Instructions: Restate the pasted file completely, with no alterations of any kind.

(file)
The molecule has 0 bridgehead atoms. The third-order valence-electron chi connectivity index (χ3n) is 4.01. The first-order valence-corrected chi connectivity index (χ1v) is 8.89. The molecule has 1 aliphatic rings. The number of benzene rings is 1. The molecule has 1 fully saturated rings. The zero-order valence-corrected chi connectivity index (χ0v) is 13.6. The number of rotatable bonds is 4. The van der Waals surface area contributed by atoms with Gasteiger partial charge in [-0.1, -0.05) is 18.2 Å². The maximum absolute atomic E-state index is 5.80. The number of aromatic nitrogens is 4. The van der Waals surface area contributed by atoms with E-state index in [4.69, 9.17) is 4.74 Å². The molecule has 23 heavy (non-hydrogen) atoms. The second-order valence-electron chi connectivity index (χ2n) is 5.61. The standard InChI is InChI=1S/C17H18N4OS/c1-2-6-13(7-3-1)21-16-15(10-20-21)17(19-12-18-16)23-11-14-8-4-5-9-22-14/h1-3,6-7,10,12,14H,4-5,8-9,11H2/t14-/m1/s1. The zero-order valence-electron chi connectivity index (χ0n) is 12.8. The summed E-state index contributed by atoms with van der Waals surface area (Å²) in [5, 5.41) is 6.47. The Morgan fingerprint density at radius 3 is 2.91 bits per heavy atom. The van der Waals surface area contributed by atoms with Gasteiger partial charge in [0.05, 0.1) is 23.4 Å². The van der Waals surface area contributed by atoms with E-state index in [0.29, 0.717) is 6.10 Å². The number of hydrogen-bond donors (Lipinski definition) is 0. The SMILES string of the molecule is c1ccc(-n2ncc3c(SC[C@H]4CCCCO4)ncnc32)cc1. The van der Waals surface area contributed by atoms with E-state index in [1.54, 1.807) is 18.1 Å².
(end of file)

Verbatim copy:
The molecule has 0 bridgehead atoms. The third-order valence-electron chi connectivity index (χ3n) is 4.01. The first-order valence-corrected chi connectivity index (χ1v) is 8.89. The molecule has 1 aliphatic rings. The number of benzene rings is 1. The molecule has 1 fully saturated rings. The zero-order valence-corrected chi connectivity index (χ0v) is 13.6. The number of rotatable bonds is 4. The van der Waals surface area contributed by atoms with Gasteiger partial charge in [-0.1, -0.05) is 18.2 Å². The maximum absolute atomic E-state index is 5.80. The number of aromatic nitrogens is 4. The van der Waals surface area contributed by atoms with E-state index in [4.69, 9.17) is 4.74 Å². The molecule has 23 heavy (non-hydrogen) atoms. The second-order valence-electron chi connectivity index (χ2n) is 5.61. The standard InChI is InChI=1S/C17H18N4OS/c1-2-6-13(7-3-1)21-16-15(10-20-21)17(19-12-18-16)23-11-14-8-4-5-9-22-14/h1-3,6-7,10,12,14H,4-5,8-9,11H2/t14-/m1/s1. The zero-order valence-electron chi connectivity index (χ0n) is 12.8. The summed E-state index contributed by atoms with van der Waals surface area (Å²) in [5, 5.41) is 6.47. The Morgan fingerprint density at radius 3 is 2.91 bits per heavy atom. The van der Waals surface area contributed by atoms with Gasteiger partial charge in [0.05, 0.1) is 23.4 Å². The van der Waals surface area contributed by atoms with E-state index in [0.29, 0.717) is 6.10 Å². The number of hydrogen-bond donors (Lipinski definition) is 0. The SMILES string of the molecule is c1ccc(-n2ncc3c(SC[C@H]4CCCCO4)ncnc32)cc1. The van der Waals surface area contributed by atoms with E-state index in [1.54, 1.807) is 18.1 Å².